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ericontario

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ericontario last won the day on April 5 2014

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  1. Lawyers already get this shit from the public. Do we really need to be posting nonsense/crap like this about ourselves on public forums?
  2. Volunteering with female politicians? Odd description.
  3. Lots of people do it.
  4. You'll need to figure out a way to show that you are actually dedicated to staying in Ottawa depending on the type of job you're looking for. I mean if you're coming to Ottawa for a government or NGO-type job, that's a bit different. But if you're talking about applying to firms, they will want to know that you're not just using them to try to get a job and then leave as soon as something opens up in, say, Toronto or Vancouver. There are lots of jobs to go around, so I would definitely focus more on building your connections and ties to Ottawa itself.
  5. Hard to say because many people come from out of town and aren't looking to stay in Ottawa in the first place. The numbers will vary from year to year.
  6. The interview that led me to my articling job happened in late March, and I got the offer in early April. I knew others who were hired in to the summer. I even got an interview offer from the Crown Law Office Civil in June my year although I had to turn it down since I already had another job lined up. I always thought they must have had a bunch of people flake out or something for them to be restarting the process that late. Point is, there is still lots of hiring going on even though it feels like you've already been searching for ages. Don't get discouraged, just keep pushing forward!! ETA: The trial period sounds pointless and a waste of time anyway, but I certainly wouldn't do it for unpaid articles. And someone correct me if I'm wrk g but I thought the LSO was changing the rules to put a stop to unpaid articles anyway?
  7. I lived in a condo about a 10 min drive out of downtown TO as an associate at a criminal firm in Toronto... our place was tiny, and the rent was still way more than I'm paying now for three times as much space in my current city. It's doable, but it's freaking expensive. Even worse if you want a place downtown. That's mainly why we left Toronto.
  8. I went with Harcourt's in 2016 and they still had the huge discount for new Ontario calls. They did a custom fitting for everything and they sew a tag with your name printed on it into the gown so they don't get accidentally exchanged at the office or court. The quality is excellent. I went with the tropical wool. I'm in them minimum four times a month, but I also just finished a two week trial and they are more comfortable than a suit.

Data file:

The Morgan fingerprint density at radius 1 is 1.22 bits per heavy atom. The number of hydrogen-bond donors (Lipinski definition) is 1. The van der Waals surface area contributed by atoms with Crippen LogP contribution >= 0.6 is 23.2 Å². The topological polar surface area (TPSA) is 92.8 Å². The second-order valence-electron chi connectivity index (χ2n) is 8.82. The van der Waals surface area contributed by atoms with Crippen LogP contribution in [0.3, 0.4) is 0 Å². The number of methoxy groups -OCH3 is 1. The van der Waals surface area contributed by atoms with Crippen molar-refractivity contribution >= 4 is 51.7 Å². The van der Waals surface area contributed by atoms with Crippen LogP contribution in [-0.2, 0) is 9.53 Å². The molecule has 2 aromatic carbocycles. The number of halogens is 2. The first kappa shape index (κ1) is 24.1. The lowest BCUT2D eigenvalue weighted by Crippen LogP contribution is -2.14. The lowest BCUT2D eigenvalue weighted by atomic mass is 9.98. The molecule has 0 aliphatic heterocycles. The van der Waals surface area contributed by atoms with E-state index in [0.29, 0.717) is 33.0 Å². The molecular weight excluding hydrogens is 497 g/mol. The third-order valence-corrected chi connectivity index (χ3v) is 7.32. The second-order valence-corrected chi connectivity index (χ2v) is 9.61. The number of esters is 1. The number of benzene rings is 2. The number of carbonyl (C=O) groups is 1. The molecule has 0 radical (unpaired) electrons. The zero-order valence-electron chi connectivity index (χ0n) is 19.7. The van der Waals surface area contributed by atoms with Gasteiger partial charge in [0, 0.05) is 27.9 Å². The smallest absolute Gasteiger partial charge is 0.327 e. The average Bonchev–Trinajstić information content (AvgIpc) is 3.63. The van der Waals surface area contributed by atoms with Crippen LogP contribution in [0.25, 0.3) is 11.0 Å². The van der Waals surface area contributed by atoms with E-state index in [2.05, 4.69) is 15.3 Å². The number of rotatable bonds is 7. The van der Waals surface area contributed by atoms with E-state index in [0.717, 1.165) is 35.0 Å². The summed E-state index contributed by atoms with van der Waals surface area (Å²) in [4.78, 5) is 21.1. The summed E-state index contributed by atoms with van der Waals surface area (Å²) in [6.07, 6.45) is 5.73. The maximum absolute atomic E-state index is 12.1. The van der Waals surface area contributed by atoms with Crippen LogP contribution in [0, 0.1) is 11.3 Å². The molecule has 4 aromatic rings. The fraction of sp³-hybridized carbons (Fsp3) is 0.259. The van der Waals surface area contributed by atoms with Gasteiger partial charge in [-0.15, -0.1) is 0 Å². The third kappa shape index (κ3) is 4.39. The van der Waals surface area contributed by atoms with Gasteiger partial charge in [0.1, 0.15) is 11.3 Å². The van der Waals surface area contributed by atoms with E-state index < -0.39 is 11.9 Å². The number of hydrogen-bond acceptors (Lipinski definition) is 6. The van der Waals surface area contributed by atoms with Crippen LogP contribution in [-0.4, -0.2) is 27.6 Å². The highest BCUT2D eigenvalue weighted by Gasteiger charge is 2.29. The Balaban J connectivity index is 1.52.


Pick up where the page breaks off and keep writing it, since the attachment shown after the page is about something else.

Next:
9. I had a supervisor at a clinic I worked at who I had similar feelings about. I remember she once got upset at me because I hadn't drafted a letter she asked me to draft. Except that I had drafted it. She made a super big deal in her office about opening the student drafts folder waiting for review to show me it wasn't there... except she then saw that it was there. So then she started telling me all about how if I send her a draft and don't hear back within a "reasonable amount of time" that's it's approved or not, it was my responsibility to tell her.... and the whole time I just kept thinking "ya right... I'll just tell her she's kept me waiting too long.... bet she'll love that" Bad attitude? Possibly... but by then I'd had enough experience with knowing that no matter what I did, she would find fault with it. Another time, the same supervisor told me I was taking too long to get through a certain project, so I stayed late and got it all done in one evening. The next morning she chastised me for dumping too much in her "waiting for approvals" basket all in one day. It was just one of those situations where we were just never on the same page, even though when I was first hired I felt great about it and really thought we would communicate well. So you know what I did? I just tried to take the feedback on board as best as I could, correct what I could correct, and then transferred to something else when my term in that section was complete. On the other hand, my articling principal and I hit it off amazingly well. There were zero of these issues, and it was the same when I got my first associate position in my new city... I loved my boss, she was awesome, and we worked incredibly well together. The point is, do you see this firm as somewhere you want to work long term? Maybe it's just not a good fit for you. If that's the case, just continue to do your best, take feedback on board (although feel free to go home and call your principal whatever expletives come to mind while you're complaining to your partner/roommate/friend over dinner), and look to move on when you're done. OTOH, if you legitimately think you can open up better lines of communication with this person, then by all means try. But if asking more questions, and sincerely trying your best to be a team player just isn't working, it might be best to just finish out your commitment and move on.